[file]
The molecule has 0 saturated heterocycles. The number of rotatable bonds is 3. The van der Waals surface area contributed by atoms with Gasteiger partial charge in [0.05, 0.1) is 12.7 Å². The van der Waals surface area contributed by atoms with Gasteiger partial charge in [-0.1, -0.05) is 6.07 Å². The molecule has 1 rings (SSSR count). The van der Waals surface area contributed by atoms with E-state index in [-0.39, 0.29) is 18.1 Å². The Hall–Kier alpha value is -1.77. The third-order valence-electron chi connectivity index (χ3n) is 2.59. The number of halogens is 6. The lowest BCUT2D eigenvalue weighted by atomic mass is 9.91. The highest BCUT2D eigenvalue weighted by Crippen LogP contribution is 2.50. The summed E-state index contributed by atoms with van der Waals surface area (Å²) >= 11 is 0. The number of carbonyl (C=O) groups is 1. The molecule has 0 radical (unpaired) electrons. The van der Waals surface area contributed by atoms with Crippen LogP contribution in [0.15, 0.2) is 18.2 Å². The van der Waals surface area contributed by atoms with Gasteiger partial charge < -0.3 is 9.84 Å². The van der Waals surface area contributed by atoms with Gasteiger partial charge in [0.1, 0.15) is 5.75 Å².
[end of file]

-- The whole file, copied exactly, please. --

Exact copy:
The molecule has 0 saturated heterocycles. The number of rotatable bonds is 3. The van der Waals surface area contributed by atoms with Gasteiger partial charge in [0.05, 0.1) is 12.7 Å². The van der Waals surface area contributed by atoms with Gasteiger partial charge in [-0.1, -0.05) is 6.07 Å². The molecule has 1 rings (SSSR count). The van der Waals surface area contributed by atoms with E-state index in [-0.39, 0.29) is 18.1 Å². The Hall–Kier alpha value is -1.77. The third-order valence-electron chi connectivity index (χ3n) is 2.59. The number of halogens is 6. The lowest BCUT2D eigenvalue weighted by atomic mass is 9.91. The highest BCUT2D eigenvalue weighted by Crippen LogP contribution is 2.50. The summed E-state index contributed by atoms with van der Waals surface area (Å²) >= 11 is 0. The number of carbonyl (C=O) groups is 1. The molecule has 0 radical (unpaired) electrons. The van der Waals surface area contributed by atoms with Crippen LogP contribution in [0.15, 0.2) is 18.2 Å². The van der Waals surface area contributed by atoms with Gasteiger partial charge < -0.3 is 9.84 Å². The van der Waals surface area contributed by atoms with Gasteiger partial charge in [0.1, 0.15) is 5.75 Å².